If you tend to sit around and wait for clients to contact you, you’re missing out on some great opportunities to really cement your relationships. Right from the start, plan to wow your clients with a program of proactive communications that will surprise and delight them. In today’s world, the more frequently you contact them, the better the relationship is likely to be. Take the time to regularly contact them, even if the conversation or note is short.

Here are a few suggestions:

Get the email addresses of all your clients and enter them in your email address book. Now, whenever you come across anything that might be of interest to them, you can reach them all in a matter of seconds.

  • An educated client is a happy client. You can videotape or audiotape regular information or seminars and mail them to your clients. A newsletter is another good way to keep in contact with and educate your clients.
  • Always take a proactive approach; contact your clients before they contact you. Admit mistakes, take responsibility, and fix problems as quickly as possible – every time. Your recovery itself can represent a positive, memorable experience.
  • Make sure every member of your team follows the same game plan. If someone in the marketing department faithfully contacts a client or prospect every month, but client service representatives consistently misspell a name, get the address wrong, or fail to follow up on a request or complaint, the company as a whole suffers the consequences.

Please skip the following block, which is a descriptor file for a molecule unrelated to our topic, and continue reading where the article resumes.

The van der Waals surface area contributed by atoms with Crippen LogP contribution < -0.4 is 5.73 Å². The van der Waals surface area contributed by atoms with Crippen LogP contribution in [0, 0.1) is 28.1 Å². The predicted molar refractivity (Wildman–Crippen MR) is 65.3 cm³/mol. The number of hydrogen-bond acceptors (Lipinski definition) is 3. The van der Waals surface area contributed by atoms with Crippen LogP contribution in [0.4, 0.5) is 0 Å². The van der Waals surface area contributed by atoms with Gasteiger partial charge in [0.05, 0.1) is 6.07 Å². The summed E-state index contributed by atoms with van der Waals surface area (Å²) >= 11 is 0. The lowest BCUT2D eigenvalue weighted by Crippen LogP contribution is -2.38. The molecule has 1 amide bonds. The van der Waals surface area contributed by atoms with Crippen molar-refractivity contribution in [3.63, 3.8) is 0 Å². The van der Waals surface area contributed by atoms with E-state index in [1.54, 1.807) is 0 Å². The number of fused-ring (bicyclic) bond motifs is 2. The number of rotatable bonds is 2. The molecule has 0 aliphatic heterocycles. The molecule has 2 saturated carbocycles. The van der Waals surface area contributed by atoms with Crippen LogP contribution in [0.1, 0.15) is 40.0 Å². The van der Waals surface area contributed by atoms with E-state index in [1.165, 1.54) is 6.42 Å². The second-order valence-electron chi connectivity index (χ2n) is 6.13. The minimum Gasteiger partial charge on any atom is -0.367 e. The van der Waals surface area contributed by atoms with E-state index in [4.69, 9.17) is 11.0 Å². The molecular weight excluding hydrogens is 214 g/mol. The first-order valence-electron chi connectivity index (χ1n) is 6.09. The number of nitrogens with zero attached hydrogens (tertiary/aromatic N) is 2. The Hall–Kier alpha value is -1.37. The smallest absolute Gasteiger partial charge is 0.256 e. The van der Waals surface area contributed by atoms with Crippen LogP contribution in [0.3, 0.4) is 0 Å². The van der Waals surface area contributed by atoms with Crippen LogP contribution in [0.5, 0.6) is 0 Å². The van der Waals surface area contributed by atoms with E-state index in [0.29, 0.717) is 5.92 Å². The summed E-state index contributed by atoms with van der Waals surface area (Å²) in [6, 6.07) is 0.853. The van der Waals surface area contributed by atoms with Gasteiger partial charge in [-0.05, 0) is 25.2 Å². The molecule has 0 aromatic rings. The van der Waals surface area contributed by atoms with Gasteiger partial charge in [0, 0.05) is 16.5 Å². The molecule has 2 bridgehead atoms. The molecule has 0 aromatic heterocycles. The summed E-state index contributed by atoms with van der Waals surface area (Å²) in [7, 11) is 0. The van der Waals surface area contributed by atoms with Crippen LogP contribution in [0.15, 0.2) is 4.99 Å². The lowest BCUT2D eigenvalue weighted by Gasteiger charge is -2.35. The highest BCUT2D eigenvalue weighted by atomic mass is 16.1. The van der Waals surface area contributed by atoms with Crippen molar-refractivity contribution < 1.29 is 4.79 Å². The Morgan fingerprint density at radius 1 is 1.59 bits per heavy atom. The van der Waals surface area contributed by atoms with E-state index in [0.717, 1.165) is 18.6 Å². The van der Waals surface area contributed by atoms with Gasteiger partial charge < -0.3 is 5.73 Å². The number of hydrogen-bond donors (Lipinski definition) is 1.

With a little imagination and a passionate commitment to service, you can create the kinds of client experiences that transform a ho-hum financial services business into a dynamic, thriving one. I urge you to start right now. “You never get a second chance to make a first impression” may be a cliché, but it’s as true today as it’s ever been. The more you delight your clients from the very beginning, the better your long-term relationships will be . . . and the more your company will profit.

Maribeth Kuzmeski, MBA: Maribeth Kuzmeski, President of the consulting firm, Red Zone Marketing, works with the nation’s most successful, million dollar producers to assist them in continuing to grow and systematize their practices. Red Zone Marketing also consults with Broker Dealers and some of the largest mutual fund and annuity companies to plan for their advisor acquisition, retention and impactful messaging and strategy. Maribeth has written 4 books including, “85 Million Dollar Tips for Financial Advisors.” She is a national keynote speaker, has spoken at the Million Dollar Round Table and has created webinars, top advisor toolkits, and other products for MDRT and other industry organizations. Maribeth’s passion is to help financial advisors use their brilliance so they can serve more of their ideal clients.

Be sure to join us on December 8, 2009 for a special web class featuring Maribeth Kuzmeski. Find out more information and learn how to get Maribeth's new book "The Connectors" for free by going here: